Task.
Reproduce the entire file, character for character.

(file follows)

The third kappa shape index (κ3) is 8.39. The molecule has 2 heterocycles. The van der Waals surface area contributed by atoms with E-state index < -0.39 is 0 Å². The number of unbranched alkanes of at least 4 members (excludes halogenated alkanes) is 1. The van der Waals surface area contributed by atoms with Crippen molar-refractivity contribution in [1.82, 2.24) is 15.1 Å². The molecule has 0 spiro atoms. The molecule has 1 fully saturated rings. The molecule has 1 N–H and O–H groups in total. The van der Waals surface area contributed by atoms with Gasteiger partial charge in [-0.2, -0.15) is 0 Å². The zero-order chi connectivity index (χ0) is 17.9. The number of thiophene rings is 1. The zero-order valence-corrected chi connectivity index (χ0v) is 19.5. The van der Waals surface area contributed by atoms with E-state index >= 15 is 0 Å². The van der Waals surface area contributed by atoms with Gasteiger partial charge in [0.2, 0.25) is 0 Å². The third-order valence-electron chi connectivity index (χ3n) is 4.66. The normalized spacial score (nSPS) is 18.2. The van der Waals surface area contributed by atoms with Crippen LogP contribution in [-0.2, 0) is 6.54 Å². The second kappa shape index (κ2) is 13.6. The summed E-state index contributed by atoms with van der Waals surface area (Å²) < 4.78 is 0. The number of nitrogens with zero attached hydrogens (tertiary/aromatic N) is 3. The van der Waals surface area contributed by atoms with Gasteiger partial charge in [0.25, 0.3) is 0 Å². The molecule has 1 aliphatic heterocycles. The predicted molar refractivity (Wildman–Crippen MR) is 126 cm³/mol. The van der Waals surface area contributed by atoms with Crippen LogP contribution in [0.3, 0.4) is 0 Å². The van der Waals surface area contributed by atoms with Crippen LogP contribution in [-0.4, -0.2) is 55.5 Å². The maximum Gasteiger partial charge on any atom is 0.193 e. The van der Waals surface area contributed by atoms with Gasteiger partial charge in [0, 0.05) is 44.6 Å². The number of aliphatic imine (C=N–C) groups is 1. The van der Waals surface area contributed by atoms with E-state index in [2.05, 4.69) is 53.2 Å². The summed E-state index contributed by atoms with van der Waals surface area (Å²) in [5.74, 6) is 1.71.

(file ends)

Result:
The third kappa shape index (κ3) is 8.39. The molecule has 2 heterocycles. The van der Waals surface area contributed by atoms with E-state index < -0.39 is 0 Å². The number of unbranched alkanes of at least 4 members (excludes halogenated alkanes) is 1. The van der Waals surface area contributed by atoms with Crippen molar-refractivity contribution in [1.82, 2.24) is 15.1 Å². The molecule has 0 spiro atoms. The molecule has 1 fully saturated rings. The molecule has 1 N–H and O–H groups in total. The van der Waals surface area contributed by atoms with Gasteiger partial charge in [-0.2, -0.15) is 0 Å². The zero-order chi connectivity index (χ0) is 17.9. The number of thiophene rings is 1. The zero-order valence-corrected chi connectivity index (χ0v) is 19.5. The van der Waals surface area contributed by atoms with E-state index >= 15 is 0 Å². The van der Waals surface area contributed by atoms with Gasteiger partial charge in [0.2, 0.25) is 0 Å². The third-order valence-electron chi connectivity index (χ3n) is 4.66. The normalized spacial score (nSPS) is 18.2. The van der Waals surface area contributed by atoms with Crippen LogP contribution in [-0.2, 0) is 6.54 Å². The second kappa shape index (κ2) is 13.6. The summed E-state index contributed by atoms with van der Waals surface area (Å²) < 4.78 is 0. The number of nitrogens with zero attached hydrogens (tertiary/aromatic N) is 3. The van der Waals surface area contributed by atoms with Gasteiger partial charge in [0.25, 0.3) is 0 Å². The molecule has 1 aliphatic heterocycles. The predicted molar refractivity (Wildman–Crippen MR) is 126 cm³/mol. The van der Waals surface area contributed by atoms with Crippen LogP contribution in [0.3, 0.4) is 0 Å². The van der Waals surface area contributed by atoms with Crippen LogP contribution in [-0.4, -0.2) is 55.5 Å². The maximum Gasteiger partial charge on any atom is 0.193 e. The van der Waals surface area contributed by atoms with Gasteiger partial charge in [0, 0.05) is 44.6 Å². The number of aliphatic imine (C=N–C) groups is 1. The van der Waals surface area contributed by atoms with E-state index in [2.05, 4.69) is 53.2 Å². The summed E-state index contributed by atoms with van der Waals surface area (Å²) in [5.74, 6) is 1.71.